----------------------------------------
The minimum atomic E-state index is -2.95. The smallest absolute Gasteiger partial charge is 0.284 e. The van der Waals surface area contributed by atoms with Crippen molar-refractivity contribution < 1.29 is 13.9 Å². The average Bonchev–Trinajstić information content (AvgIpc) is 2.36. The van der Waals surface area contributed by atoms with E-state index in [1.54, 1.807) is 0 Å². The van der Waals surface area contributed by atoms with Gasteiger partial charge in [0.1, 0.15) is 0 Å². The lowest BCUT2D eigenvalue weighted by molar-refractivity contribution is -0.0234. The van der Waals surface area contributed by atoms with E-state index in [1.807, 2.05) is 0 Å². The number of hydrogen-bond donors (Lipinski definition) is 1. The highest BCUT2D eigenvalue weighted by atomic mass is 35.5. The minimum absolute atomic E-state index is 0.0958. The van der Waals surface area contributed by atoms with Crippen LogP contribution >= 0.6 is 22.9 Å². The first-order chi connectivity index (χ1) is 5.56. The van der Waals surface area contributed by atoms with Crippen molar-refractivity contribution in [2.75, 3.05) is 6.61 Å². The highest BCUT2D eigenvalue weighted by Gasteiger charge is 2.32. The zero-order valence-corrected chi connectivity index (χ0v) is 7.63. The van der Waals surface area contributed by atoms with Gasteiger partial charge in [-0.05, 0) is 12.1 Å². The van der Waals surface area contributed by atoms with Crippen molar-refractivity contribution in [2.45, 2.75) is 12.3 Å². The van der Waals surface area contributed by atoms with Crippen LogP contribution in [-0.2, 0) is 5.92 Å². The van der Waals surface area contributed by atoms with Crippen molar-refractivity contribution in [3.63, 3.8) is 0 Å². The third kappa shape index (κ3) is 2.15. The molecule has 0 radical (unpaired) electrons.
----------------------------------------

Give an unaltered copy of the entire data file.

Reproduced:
The minimum atomic E-state index is -2.95. The smallest absolute Gasteiger partial charge is 0.284 e. The van der Waals surface area contributed by atoms with Crippen molar-refractivity contribution < 1.29 is 13.9 Å². The average Bonchev–Trinajstić information content (AvgIpc) is 2.36. The van der Waals surface area contributed by atoms with E-state index in [1.54, 1.807) is 0 Å². The van der Waals surface area contributed by atoms with Gasteiger partial charge in [0.1, 0.15) is 0 Å². The lowest BCUT2D eigenvalue weighted by molar-refractivity contribution is -0.0234. The van der Waals surface area contributed by atoms with E-state index in [1.807, 2.05) is 0 Å². The number of hydrogen-bond donors (Lipinski definition) is 1. The highest BCUT2D eigenvalue weighted by atomic mass is 35.5. The minimum absolute atomic E-state index is 0.0958. The van der Waals surface area contributed by atoms with Crippen LogP contribution >= 0.6 is 22.9 Å². The first-order chi connectivity index (χ1) is 5.56. The van der Waals surface area contributed by atoms with Crippen molar-refractivity contribution in [2.75, 3.05) is 6.61 Å². The highest BCUT2D eigenvalue weighted by Gasteiger charge is 2.32. The zero-order valence-corrected chi connectivity index (χ0v) is 7.63. The van der Waals surface area contributed by atoms with Gasteiger partial charge in [-0.05, 0) is 12.1 Å². The van der Waals surface area contributed by atoms with Crippen molar-refractivity contribution in [2.45, 2.75) is 12.3 Å². The van der Waals surface area contributed by atoms with Crippen LogP contribution in [-0.2, 0) is 5.92 Å². The van der Waals surface area contributed by atoms with Crippen molar-refractivity contribution in [3.63, 3.8) is 0 Å². The third kappa shape index (κ3) is 2.15. The molecule has 0 radical (unpaired) electrons.